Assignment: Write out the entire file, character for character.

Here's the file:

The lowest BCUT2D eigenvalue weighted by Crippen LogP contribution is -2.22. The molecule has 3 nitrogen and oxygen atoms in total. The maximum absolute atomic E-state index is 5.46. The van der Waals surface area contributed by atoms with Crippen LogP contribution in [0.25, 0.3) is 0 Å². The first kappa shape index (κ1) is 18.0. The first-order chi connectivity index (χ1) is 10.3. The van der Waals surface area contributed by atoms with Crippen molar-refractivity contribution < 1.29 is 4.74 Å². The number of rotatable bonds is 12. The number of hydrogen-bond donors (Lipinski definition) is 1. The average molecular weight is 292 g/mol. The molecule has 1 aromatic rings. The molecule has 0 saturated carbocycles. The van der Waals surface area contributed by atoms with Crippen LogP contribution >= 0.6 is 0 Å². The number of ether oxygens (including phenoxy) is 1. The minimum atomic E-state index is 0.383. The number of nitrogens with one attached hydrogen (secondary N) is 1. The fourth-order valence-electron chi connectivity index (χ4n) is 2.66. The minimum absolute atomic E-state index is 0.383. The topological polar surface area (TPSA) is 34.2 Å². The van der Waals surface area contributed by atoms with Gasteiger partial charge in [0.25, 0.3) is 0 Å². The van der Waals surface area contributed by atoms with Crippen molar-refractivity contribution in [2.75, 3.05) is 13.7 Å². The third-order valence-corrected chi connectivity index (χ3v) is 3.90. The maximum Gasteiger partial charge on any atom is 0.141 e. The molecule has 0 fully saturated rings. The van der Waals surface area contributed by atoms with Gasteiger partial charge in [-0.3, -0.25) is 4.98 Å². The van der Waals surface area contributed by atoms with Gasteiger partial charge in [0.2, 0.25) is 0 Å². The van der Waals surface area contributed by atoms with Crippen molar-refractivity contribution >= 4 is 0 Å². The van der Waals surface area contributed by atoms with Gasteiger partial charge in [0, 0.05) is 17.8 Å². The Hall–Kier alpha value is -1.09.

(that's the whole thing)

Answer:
The lowest BCUT2D eigenvalue weighted by Crippen LogP contribution is -2.22. The molecule has 3 nitrogen and oxygen atoms in total. The maximum absolute atomic E-state index is 5.46. The van der Waals surface area contributed by atoms with Crippen LogP contribution in [0.25, 0.3) is 0 Å². The first kappa shape index (κ1) is 18.0. The first-order chi connectivity index (χ1) is 10.3. The van der Waals surface area contributed by atoms with Crippen molar-refractivity contribution < 1.29 is 4.74 Å². The number of rotatable bonds is 12. The number of hydrogen-bond donors (Lipinski definition) is 1. The average molecular weight is 292 g/mol. The molecule has 1 aromatic rings. The molecule has 0 saturated carbocycles. The van der Waals surface area contributed by atoms with Crippen LogP contribution >= 0.6 is 0 Å². The number of ether oxygens (including phenoxy) is 1. The minimum atomic E-state index is 0.383. The number of nitrogens with one attached hydrogen (secondary N) is 1. The fourth-order valence-electron chi connectivity index (χ4n) is 2.66. The minimum absolute atomic E-state index is 0.383. The topological polar surface area (TPSA) is 34.2 Å². The van der Waals surface area contributed by atoms with Gasteiger partial charge in [0.25, 0.3) is 0 Å². The van der Waals surface area contributed by atoms with Crippen molar-refractivity contribution in [2.75, 3.05) is 13.7 Å². The third-order valence-corrected chi connectivity index (χ3v) is 3.90. The maximum Gasteiger partial charge on any atom is 0.141 e. The molecule has 0 fully saturated rings. The van der Waals surface area contributed by atoms with Gasteiger partial charge in [-0.3, -0.25) is 4.98 Å². The van der Waals surface area contributed by atoms with Gasteiger partial charge in [0.2, 0.25) is 0 Å². The van der Waals surface area contributed by atoms with Crippen molar-refractivity contribution >= 4 is 0 Å². The van der Waals surface area contributed by atoms with Gasteiger partial charge in [0, 0.05) is 17.8 Å². The Hall–Kier alpha value is -1.09.